“I think we have. You seem to be more concerned about my physical features than on what we were discussing.”

            “You are being very disrespectful. Can’t a boss compliment his employee?”

            “You and I both know that you were doing way more than that. Why don’t we continue tomorrow? Maybe by then we both would have cooled down.”

            “That seems like a good idea. We should meet first thing in the morning as this report has be finalized for my meeting in the afternoon.”

            “I’ll see you at 8.00 a.m. tomorrow morning then.”

            “Efua, I have to say this before you go. I am the new boss in this company and if you are going to advance here, you are going to have to be like all the other administrative staff.”

            “What do you mean by that?”

            “What I’m saying is that if you can’t do the other duties as I ask you do, you may have to find another job. Think about that overnight and tomorrow we’ll talk.”

            Efua stormed out the Yaw Owusu’s office, went to her desk and grabbed her bag without saying a word to anyone.


            Yaw Owusu sat at his desk dressed in a dark blue business suit. He was wearing a white shirt and woven kente tie. He glanced at his watch. In a few minutes his father would be coming in the door. This was going to be one of their routine monthly meetings to make sure that Freedom Enterprises was being run properly.  Mariam knocked on the door and came in with a tray of tea and cookies.

            “Thanks Mariam,” Yaw said. “Please set it near the sofa.”

            “Okay Yaw,” Mariam said.

            “So no news from Efua since she left without a word yesterday?”

            “Not a word. I have called but I hear she’s unavailable. I hope she’s okay. We knew very little about her. Good thing you knew as much about the Financial Report as she did.”

            “As you know, I’m talented in many many areas.”

            “Yes, I know…and we’ll talk more about that at my place later tonight.”

            “For sure.”

            As Mariam was about to leave Mr Yaw Owusu Senior walked in. he was a man in his eighties and used a cane to walk.

            “Good morning Mr. Owusu Senior. Good to see you,” Mariam said.

            “Get out of my way Mariam. I didn’t come out here to see you.”

            Yaw got up from his chair and came towards his father.

            “Papa, why are you so angry?” Yaw asked.

            Mr Owusu Senior turned to the door, “Come in!” he yelled.

            Efua came.

            “Father, you know Efua? I bet you she told lies about me.”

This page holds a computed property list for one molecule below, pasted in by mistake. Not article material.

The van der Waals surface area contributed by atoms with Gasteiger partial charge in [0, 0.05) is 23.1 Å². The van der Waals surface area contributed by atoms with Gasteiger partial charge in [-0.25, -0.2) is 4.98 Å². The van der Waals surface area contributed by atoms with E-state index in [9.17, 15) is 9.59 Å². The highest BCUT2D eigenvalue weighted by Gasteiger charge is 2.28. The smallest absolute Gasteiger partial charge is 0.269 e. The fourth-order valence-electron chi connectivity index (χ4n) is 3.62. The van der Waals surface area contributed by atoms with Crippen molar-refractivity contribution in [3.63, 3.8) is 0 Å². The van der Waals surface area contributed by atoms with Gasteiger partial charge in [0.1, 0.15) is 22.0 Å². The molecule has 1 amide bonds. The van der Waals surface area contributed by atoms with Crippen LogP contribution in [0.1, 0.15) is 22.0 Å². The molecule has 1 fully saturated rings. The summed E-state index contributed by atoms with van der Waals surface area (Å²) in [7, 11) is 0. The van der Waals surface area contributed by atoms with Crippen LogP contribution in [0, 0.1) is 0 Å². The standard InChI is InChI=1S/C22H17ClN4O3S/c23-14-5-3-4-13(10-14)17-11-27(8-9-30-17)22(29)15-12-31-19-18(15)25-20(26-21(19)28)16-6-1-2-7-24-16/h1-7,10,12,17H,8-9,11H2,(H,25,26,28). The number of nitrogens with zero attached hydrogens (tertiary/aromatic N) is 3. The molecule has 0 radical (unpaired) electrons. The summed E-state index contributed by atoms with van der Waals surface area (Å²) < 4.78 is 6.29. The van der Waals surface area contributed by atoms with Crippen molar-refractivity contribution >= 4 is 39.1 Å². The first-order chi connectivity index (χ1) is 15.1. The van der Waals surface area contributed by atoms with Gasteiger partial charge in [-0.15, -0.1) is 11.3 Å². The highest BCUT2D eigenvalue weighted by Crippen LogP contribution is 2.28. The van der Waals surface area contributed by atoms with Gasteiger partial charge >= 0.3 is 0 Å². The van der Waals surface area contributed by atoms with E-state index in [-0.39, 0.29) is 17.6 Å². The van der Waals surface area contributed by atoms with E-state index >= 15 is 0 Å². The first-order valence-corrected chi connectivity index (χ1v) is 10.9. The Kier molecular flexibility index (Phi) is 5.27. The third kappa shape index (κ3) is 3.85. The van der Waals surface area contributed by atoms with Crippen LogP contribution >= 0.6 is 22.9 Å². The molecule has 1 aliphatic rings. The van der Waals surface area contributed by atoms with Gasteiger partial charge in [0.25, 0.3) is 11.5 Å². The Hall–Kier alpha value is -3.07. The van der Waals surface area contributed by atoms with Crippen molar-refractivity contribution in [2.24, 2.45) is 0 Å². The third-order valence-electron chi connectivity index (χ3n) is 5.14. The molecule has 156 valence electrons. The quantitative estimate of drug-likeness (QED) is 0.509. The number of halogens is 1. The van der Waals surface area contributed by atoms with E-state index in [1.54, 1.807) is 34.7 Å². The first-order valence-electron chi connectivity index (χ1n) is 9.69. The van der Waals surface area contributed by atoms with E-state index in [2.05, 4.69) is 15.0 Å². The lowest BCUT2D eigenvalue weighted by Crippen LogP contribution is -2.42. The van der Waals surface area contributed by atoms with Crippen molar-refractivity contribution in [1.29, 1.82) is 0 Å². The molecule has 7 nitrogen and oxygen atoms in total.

“She recorded most of her conversations with you including yesterdays’.”

            Mr. Owusu Senior pulled out a digital audio recorder that was shaped like a pen. Yaw Owusu grabbed it from him before the recording began.

            “How could you do that? I thought you trusted me!”

            “Trust you? You earn trust and over the years, you have never done that. I have had to bail you out of so many situations. How can I trust you when you are always so irresponsible?”

            “Then why did you hire me for this job?”

            “Because I wanted to give you another chance to prove yourself to me. I’d rather have my own flesh and blood run my company than give it to another person. Yaw Owusu, I’m relieving you of your duties immediately. Efua will now run this company. Her father is Professor Kofi Konadu who will be joining this company as partner/investor”

            Yaw got on one knee in front of his father.

            “Papa, I beg you. You can’t do this to me. I’m your first born son.”

            “And a very irresponsible one at that. This is my company. I do I please. Efua are you ready to start your new assignment?”

            Efua stepped forward, “Yes, I am Mr. Owusu Senior. Am I allowed to hire or fire anyone?”

            “Of course you can you are the boss.”

            “Mariam!” Efua yelled.

            Mariam came in the door.

            “This company no longer requires your services for regular or other duties.”

            Mariam and Yaw left the office. Efua sat next to Mr. Owusu Senior and began discussing the next steps for Freedom Investments Ltd.





About Kobinna Ulzen

Kobinna Ulzen is a Ghanaian born writer, poet, and playwright. He has called Toronto home for the past two decades.  Kobinna first had his work published in Ghana, Kenya and English speaking Africa.  This included poetry, articles and short stories in Viva Magazine, Step Magazine, Ghana’s Weekly Mirror as well as other publications.


In Canada, Kobinna Ulzen has had his poetry published in Accra! Accra! Poems About Modern Afrikans and Akwantu, Thoughts of a New Canadian. His work also appeared in T-Dot Griots, Anthology of Black Storytell­ers in Toronto, The African Drum, and Toronto World Arts Review amongst other publications.

Kobinna has performed his poetry at various locations in the greater Toronto area. Kobinna has facilitated an interactive educational event called Postcards from Af­rica for over a decade.

Kobinna Ulzen is a skilled facilitator, producer, and com­munity organizer who has also been involved with numerous community groups in Toronto. Kobinna’s has written/produced several theatrical short plays including Karibuni Canada, Malaika, Bus Stop, Lunch Time, Lunch Time Again.  Kobinna Ulzen is currently working on his first African themed feature length play Ekua na Kamau. This is a love story set in Accra.


In April 2011 Kobinna Ulzen was the featured guest at the Writer’s Project’s monthly reading at Accra’s Goethe Institute and on their radio show Writers Project on Citi 97.3 FM. He has also written several short stories for


Kobinna Ulzen’s website is He can be reached by email at